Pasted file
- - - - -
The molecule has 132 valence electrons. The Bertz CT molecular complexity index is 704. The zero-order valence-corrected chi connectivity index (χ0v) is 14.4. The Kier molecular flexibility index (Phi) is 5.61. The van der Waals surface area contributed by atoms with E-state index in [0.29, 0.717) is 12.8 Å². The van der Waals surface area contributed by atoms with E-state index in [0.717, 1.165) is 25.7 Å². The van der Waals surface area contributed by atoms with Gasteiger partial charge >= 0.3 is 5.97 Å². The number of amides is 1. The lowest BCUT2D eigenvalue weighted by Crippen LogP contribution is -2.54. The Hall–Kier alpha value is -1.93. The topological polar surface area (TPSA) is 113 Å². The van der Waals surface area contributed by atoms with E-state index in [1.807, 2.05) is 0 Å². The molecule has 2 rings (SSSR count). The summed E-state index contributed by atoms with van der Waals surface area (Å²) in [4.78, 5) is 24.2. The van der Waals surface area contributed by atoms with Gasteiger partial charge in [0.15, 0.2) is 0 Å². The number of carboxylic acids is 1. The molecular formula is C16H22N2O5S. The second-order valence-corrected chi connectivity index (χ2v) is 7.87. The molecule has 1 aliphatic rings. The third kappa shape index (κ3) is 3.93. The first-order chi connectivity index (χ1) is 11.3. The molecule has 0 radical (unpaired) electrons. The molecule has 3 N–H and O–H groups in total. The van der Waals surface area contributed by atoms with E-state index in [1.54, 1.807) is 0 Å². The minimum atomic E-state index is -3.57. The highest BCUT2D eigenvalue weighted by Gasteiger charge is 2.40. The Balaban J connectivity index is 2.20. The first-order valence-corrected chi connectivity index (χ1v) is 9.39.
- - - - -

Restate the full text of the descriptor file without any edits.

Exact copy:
The molecule has 132 valence electrons. The Bertz CT molecular complexity index is 704. The zero-order valence-corrected chi connectivity index (χ0v) is 14.4. The Kier molecular flexibility index (Phi) is 5.61. The van der Waals surface area contributed by atoms with E-state index in [0.29, 0.717) is 12.8 Å². The van der Waals surface area contributed by atoms with E-state index in [0.717, 1.165) is 25.7 Å². The van der Waals surface area contributed by atoms with Gasteiger partial charge >= 0.3 is 5.97 Å². The number of amides is 1. The lowest BCUT2D eigenvalue weighted by Crippen LogP contribution is -2.54. The Hall–Kier alpha value is -1.93. The topological polar surface area (TPSA) is 113 Å². The van der Waals surface area contributed by atoms with E-state index in [1.807, 2.05) is 0 Å². The molecule has 2 rings (SSSR count). The summed E-state index contributed by atoms with van der Waals surface area (Å²) in [4.78, 5) is 24.2. The van der Waals surface area contributed by atoms with Gasteiger partial charge in [0.15, 0.2) is 0 Å². The number of carboxylic acids is 1. The molecular formula is C16H22N2O5S. The second-order valence-corrected chi connectivity index (χ2v) is 7.87. The molecule has 1 aliphatic rings. The third kappa shape index (κ3) is 3.93. The first-order chi connectivity index (χ1) is 11.3. The molecule has 0 radical (unpaired) electrons. The molecule has 3 N–H and O–H groups in total. The van der Waals surface area contributed by atoms with E-state index in [1.54, 1.807) is 0 Å². The minimum atomic E-state index is -3.57. The highest BCUT2D eigenvalue weighted by Gasteiger charge is 2.40. The Balaban J connectivity index is 2.20. The first-order valence-corrected chi connectivity index (χ1v) is 9.39.